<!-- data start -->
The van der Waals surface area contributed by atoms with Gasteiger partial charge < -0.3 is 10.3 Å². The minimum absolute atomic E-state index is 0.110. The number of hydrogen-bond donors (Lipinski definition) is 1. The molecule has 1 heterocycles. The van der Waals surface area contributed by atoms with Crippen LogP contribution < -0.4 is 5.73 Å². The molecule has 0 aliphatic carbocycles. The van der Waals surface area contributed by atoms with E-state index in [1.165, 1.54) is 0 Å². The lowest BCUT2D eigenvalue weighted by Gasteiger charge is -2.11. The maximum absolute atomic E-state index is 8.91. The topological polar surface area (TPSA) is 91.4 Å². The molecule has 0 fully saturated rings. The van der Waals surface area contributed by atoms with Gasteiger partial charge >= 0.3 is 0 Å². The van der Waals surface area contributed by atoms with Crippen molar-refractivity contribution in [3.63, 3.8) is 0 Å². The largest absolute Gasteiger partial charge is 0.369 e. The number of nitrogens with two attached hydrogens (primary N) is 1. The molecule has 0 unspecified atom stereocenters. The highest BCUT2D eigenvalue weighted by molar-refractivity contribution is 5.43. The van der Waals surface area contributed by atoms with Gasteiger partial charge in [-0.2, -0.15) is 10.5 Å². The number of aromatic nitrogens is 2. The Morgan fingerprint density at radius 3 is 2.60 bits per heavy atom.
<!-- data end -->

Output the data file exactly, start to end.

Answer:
The van der Waals surface area contributed by atoms with Gasteiger partial charge < -0.3 is 10.3 Å². The minimum absolute atomic E-state index is 0.110. The number of hydrogen-bond donors (Lipinski definition) is 1. The molecule has 1 heterocycles. The van der Waals surface area contributed by atoms with Crippen LogP contribution < -0.4 is 5.73 Å². The molecule has 0 aliphatic carbocycles. The van der Waals surface area contributed by atoms with E-state index in [1.165, 1.54) is 0 Å². The lowest BCUT2D eigenvalue weighted by Gasteiger charge is -2.11. The maximum absolute atomic E-state index is 8.91. The topological polar surface area (TPSA) is 91.4 Å². The molecule has 0 fully saturated rings. The van der Waals surface area contributed by atoms with Gasteiger partial charge >= 0.3 is 0 Å². The van der Waals surface area contributed by atoms with Crippen molar-refractivity contribution in [3.63, 3.8) is 0 Å². The largest absolute Gasteiger partial charge is 0.369 e. The number of nitrogens with two attached hydrogens (primary N) is 1. The molecule has 0 unspecified atom stereocenters. The highest BCUT2D eigenvalue weighted by molar-refractivity contribution is 5.43. The van der Waals surface area contributed by atoms with Gasteiger partial charge in [-0.2, -0.15) is 10.5 Å². The number of aromatic nitrogens is 2. The Morgan fingerprint density at radius 3 is 2.60 bits per heavy atom.